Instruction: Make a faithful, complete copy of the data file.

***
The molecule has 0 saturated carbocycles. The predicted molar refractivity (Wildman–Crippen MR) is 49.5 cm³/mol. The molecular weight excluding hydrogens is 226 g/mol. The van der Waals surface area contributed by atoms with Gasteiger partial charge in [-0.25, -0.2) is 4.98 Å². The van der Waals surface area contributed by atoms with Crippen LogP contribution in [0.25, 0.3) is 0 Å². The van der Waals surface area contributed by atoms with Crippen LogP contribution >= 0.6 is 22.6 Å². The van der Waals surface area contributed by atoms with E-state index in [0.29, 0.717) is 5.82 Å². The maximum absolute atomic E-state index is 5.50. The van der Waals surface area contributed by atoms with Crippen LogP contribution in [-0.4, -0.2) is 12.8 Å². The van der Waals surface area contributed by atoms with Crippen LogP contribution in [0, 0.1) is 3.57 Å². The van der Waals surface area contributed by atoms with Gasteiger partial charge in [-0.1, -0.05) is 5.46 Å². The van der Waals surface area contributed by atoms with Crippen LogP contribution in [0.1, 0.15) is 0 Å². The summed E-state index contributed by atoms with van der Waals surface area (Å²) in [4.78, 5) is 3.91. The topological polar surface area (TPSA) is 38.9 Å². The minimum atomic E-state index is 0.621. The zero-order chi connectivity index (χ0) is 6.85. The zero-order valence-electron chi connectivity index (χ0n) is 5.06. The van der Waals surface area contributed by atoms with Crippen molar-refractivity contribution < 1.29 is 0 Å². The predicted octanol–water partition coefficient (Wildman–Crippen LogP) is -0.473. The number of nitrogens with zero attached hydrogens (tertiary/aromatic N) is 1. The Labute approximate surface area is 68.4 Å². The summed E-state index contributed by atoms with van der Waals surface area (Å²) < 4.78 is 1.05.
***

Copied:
The molecule has 0 saturated carbocycles. The predicted molar refractivity (Wildman–Crippen MR) is 49.5 cm³/mol. The molecular weight excluding hydrogens is 226 g/mol. The van der Waals surface area contributed by atoms with Gasteiger partial charge in [-0.25, -0.2) is 4.98 Å². The van der Waals surface area contributed by atoms with Crippen LogP contribution in [0.25, 0.3) is 0 Å². The van der Waals surface area contributed by atoms with Crippen LogP contribution >= 0.6 is 22.6 Å². The van der Waals surface area contributed by atoms with E-state index in [0.29, 0.717) is 5.82 Å². The maximum absolute atomic E-state index is 5.50. The van der Waals surface area contributed by atoms with Crippen LogP contribution in [-0.4, -0.2) is 12.8 Å². The van der Waals surface area contributed by atoms with Crippen LogP contribution in [0, 0.1) is 3.57 Å². The van der Waals surface area contributed by atoms with Gasteiger partial charge in [-0.1, -0.05) is 5.46 Å². The van der Waals surface area contributed by atoms with Crippen LogP contribution in [0.1, 0.15) is 0 Å². The summed E-state index contributed by atoms with van der Waals surface area (Å²) in [4.78, 5) is 3.91. The topological polar surface area (TPSA) is 38.9 Å². The minimum atomic E-state index is 0.621. The zero-order chi connectivity index (χ0) is 6.85. The zero-order valence-electron chi connectivity index (χ0n) is 5.06. The van der Waals surface area contributed by atoms with Crippen molar-refractivity contribution < 1.29 is 0 Å². The predicted octanol–water partition coefficient (Wildman–Crippen LogP) is -0.473. The number of nitrogens with zero attached hydrogens (tertiary/aromatic N) is 1. The Labute approximate surface area is 68.4 Å². The summed E-state index contributed by atoms with van der Waals surface area (Å²) < 4.78 is 1.05.